Thursday, May 22, 2008

Silicosis in India

Though there has been so much news out of South Africa and Turkey regarding those countries' struggles to combat silicosis, government officials in India have also been struggling with how to deal with an increase in silicosis victims. A recent feature in the Times of India highlights the struggles of a twenty-something man who is dying of silicosis. Most of the man's family has also died from the disease that he contracted after working in a quartz crushing factory in the Indian state of Gujarat. The crushed quartz is then used in the making of glass products.

From many of our posts, it may seem that silicosis is a relatively new occupational health issue, when in actuality this is far from the truth. Dr. Basil Varkey, who wrote the WebMD article on the silicosis, notes that while the condition has been noted as an occupational health hazard for centuries, more cases are now being reported due to an increase in mechanized stone-crushing practices. This increase combined with a lack of modern industrial hygiene practices in the developing world is leading to a noticeable increase in silicosis cases worldwide.

Sunday, May 18, 2008

Fumed Silica Plants on the Rise in China

Global demand for manufactured silica products is increasing rapidly with many new plants being constructed throughout the world. According to the Boston Business Journal, the Cabot Corp. is planning to build a new plant in Tianjin, China. With so many recent news items on the occupational health issues surrounding silica production, these new development projects are definitely something to keep an eye on.

Wednesday, May 14, 2008

Waste Management: Toxic Ship Heads for Cote d'Ivoire

After being rejected by Dutch officials in Amsterdam, a highly toxic decommissioned cargo ship is heading to the west coast of Africa where officials in the port of Abidjan, Cote d'Ivoire have agreed to clean the ship using methods that are illegal in most of the developed world. The ship is carrying 550 tonnes of toxic waste, and method advocated by th Dutch officials was not deemed cost efficient. The story is a grim reminder that there is more to "end of life" ships than shipbreaking. Waste management techniques also play a major part in the process.

Tuesday, May 13, 2008

Vietnam Takes Steps to Ensure Worker Protection

Vietnam had undertaken a remarkable five-year program to ensure the health and safety of its workers. Social Affairs Ministry figures show that Vietnam averages 4,633 work-place accidents each year. Of these, 468 are fatal and the cost of the accidents is about $15 million US dollars. Figures provided by the ministry’s Department for Work Safety show employer participation in Occupational Safety and Health, or OSH, training increased from 6.52 per cent in 2004 to 58.7 last year. Employee participation rose from 30.93 per cent in 2004 to 74.23 per cent in 2007. Electric installation is considered one of the country’s riskiest jobs and sometimes leads to fatalities.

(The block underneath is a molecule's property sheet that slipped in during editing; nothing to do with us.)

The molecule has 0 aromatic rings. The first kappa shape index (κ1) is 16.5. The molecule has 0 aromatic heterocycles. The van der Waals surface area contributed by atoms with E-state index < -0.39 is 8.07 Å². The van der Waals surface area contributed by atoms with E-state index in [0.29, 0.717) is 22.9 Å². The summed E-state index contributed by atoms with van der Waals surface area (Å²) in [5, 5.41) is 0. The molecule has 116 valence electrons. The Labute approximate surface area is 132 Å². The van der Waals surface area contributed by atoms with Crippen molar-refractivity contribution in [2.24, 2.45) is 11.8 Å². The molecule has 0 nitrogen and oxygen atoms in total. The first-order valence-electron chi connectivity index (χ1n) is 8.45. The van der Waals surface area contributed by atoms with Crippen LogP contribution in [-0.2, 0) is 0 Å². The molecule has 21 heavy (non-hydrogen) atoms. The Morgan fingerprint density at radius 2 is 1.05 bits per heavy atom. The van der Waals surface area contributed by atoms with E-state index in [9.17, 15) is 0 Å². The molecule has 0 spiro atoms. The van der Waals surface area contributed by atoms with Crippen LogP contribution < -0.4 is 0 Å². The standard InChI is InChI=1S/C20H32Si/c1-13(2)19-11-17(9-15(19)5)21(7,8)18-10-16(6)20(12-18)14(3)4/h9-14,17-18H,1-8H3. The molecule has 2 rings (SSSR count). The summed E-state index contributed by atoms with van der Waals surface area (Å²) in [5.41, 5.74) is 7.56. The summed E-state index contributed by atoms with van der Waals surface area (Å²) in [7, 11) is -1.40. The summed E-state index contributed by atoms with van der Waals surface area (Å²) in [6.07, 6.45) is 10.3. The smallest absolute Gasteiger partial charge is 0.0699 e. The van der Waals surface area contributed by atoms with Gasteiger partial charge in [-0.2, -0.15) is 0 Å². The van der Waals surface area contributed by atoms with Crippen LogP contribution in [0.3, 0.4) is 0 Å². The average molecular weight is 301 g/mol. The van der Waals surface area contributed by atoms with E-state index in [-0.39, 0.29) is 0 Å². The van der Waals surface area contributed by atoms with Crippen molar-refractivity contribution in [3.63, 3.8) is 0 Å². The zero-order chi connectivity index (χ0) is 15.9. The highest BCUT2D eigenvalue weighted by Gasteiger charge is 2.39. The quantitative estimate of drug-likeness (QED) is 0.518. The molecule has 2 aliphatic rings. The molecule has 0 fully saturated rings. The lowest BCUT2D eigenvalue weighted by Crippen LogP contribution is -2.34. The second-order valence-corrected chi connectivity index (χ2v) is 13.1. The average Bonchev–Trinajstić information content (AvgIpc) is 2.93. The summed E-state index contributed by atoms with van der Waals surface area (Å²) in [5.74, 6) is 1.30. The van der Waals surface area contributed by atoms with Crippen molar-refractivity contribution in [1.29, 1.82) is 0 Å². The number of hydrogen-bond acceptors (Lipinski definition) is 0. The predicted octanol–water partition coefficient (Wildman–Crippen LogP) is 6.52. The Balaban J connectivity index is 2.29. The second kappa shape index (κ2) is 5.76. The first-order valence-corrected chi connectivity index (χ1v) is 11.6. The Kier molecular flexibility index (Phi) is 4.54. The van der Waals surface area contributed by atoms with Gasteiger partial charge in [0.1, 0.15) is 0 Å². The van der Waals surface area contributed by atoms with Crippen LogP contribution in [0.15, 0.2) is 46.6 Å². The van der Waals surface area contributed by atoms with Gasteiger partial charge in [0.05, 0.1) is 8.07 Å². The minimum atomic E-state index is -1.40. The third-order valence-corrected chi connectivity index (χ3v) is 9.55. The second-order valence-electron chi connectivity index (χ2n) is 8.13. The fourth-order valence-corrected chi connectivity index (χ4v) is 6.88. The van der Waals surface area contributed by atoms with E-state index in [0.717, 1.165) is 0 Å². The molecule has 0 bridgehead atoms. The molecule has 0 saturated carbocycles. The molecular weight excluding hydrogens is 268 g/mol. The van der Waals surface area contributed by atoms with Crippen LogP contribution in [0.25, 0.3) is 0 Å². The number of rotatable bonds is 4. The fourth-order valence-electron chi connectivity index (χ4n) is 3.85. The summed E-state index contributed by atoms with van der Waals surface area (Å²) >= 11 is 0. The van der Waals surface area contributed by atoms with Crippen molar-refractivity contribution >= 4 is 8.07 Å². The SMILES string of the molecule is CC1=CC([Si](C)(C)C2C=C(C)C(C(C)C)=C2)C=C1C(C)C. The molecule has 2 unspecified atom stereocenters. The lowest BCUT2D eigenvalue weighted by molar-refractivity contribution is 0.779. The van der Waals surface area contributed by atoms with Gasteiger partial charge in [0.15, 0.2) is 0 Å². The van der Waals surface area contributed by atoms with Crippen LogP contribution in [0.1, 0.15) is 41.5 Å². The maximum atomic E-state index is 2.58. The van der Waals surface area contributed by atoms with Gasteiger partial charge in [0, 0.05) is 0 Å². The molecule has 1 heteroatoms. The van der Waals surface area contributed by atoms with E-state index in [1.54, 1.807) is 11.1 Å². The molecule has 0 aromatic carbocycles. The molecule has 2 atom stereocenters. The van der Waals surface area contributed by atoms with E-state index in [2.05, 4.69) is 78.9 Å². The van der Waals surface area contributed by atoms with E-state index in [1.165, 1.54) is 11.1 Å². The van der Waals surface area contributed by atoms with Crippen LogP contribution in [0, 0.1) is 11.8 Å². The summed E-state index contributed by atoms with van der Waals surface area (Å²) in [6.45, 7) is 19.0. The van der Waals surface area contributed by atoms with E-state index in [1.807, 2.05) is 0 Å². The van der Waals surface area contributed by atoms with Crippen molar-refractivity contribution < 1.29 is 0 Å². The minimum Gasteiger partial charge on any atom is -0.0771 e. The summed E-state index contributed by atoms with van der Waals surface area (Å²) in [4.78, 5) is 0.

Tuesday, May 6, 2008

ENOC Hosts GCC Occupational Health Conference

Emirates National Oil Company (ENOC), the Dubai Government-owned diversified Energy Group, is staging a conference on occupational health standards in the region. The three-day conference titled ‘Making it happen – ‘development and implementation of occupational health practice’ is being held under the patronage of His Excellency Humaid Al Qutami, UAE Minister of Health. Waddah Ghanem, EHSQ (Environment, Health, Safety and Quality) Compliance Manager at ENOC said that the conference succeeded in stressing the importance of occupational health as a fundamental right of workers. “ENOC, while providing a totally safe and secure working environment for its employees, has also been supporting efforts to place occupational health at the centre of any debate on safety.”

Indian President Urges Mine Safety

Today the President, Smt. Pratibha Devisingh Patil, urged all the stakeholders of mining fraternity (the government, business & industry, academics and researchers) to take all necessary steps to minimize the adverse impact of mining on the health of workers and the surrounding population. Speaking at an event promoting mine safety, the President said that living conditions of coal miners could be improved by providing and improving basic facilities such as housing, water supply, medical care and education. She also noted that that the era of globalization, which demands competitive and efficient functioning, has resulted in the need for a new work culture and business environment in the mining sector.

Friday, May 2, 2008

China Records 14,296 cases of Occupational Illness with Pneumoconiosis at the Top of the List

The Ministry of Health reported that China recorded 14,296 cases of occupational diseases last year, including 10,963 cases of pneumoconiosis, a chronic disease of the lungs resulting from long-term inhalation of dust. According to the Ministry of Health China's high incidence of occupational disease is mainly caused by poor working facilities and unsafe production especially in some medium and small-sized companies.